|Died||8 March 1985 (aged 72)|
|Alma mater||Magdalene College, Cambridge|
Birkbeck, University of London
|Known for||Goodstein's theorem|
Primitive recursive arithmetic
|Institutions||University of Leicester|
University of Cambridge
|Thesis||An axiom-free equation calculus (1946)|
|Academic advisors||Ludwig Wittgenstein|
|Doctoral students||Alan Bundy|
S. Barry Cooper
Goodstein was educated at St Paul's School in London. He received his Master's degree from Magdalene College, Cambridge. After this, he worked at the University of Reading but ultimately spent most of his academic career in the University of Leicester. He earned his PhD from the University of London in 1946 while still working in Reading.
He published many works on finitism and the reconstruction of analysis from a finitistic viewpoint, for example "Constructive Formalism. Essays on the foundations of mathematics." Goodstein's theorem was among the earliest examples of theorems found to be unprovable in Peano arithmetic but provable in stronger logical systems (such as second order arithmetic). He also introduced a variant of the Ackermann function that is now known as the hyperoperation sequence, together with the naming convention now used for these operations (tetration, pentation, hexation, etc.).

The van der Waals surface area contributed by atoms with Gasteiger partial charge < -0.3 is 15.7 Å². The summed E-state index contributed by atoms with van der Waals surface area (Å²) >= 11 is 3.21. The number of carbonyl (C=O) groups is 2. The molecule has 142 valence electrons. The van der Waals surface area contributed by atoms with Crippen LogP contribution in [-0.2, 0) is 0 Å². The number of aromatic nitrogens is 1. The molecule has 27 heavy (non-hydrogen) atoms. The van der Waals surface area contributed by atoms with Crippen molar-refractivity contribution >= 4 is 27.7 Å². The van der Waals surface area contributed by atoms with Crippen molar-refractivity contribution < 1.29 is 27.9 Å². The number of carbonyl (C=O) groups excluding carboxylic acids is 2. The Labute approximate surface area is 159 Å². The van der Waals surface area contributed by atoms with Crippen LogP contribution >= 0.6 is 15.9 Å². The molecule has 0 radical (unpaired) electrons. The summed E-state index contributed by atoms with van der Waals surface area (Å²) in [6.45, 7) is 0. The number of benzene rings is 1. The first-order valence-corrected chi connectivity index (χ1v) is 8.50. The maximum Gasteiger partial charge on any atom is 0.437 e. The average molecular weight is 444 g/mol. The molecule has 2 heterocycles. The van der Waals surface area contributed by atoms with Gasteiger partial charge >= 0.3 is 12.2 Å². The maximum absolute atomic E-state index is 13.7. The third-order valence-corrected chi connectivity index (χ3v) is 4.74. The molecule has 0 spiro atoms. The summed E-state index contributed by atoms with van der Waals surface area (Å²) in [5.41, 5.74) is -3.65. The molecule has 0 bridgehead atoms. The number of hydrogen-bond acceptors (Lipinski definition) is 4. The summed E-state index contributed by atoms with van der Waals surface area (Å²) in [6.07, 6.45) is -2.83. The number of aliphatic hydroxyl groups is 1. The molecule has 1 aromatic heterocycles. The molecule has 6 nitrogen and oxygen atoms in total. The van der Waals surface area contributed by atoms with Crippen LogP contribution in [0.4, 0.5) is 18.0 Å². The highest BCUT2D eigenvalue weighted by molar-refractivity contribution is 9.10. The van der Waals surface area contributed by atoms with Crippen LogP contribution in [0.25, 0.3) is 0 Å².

Besides mathematical logic (in which he held the first professorial chair in the U.K.), mathematical analysis, and the philosophy of mathematics, Goodstein was keenly interested in the teaching of mathematics. From 1956 to 1962 he was editor of the Mathematical Gazette. In 1962 he was an invited speaker at the International Congress of Mathematicians (with an address on A recursive lattice) in Stockholm. Among his doctoral students are Martin Löb and Alan Bundy.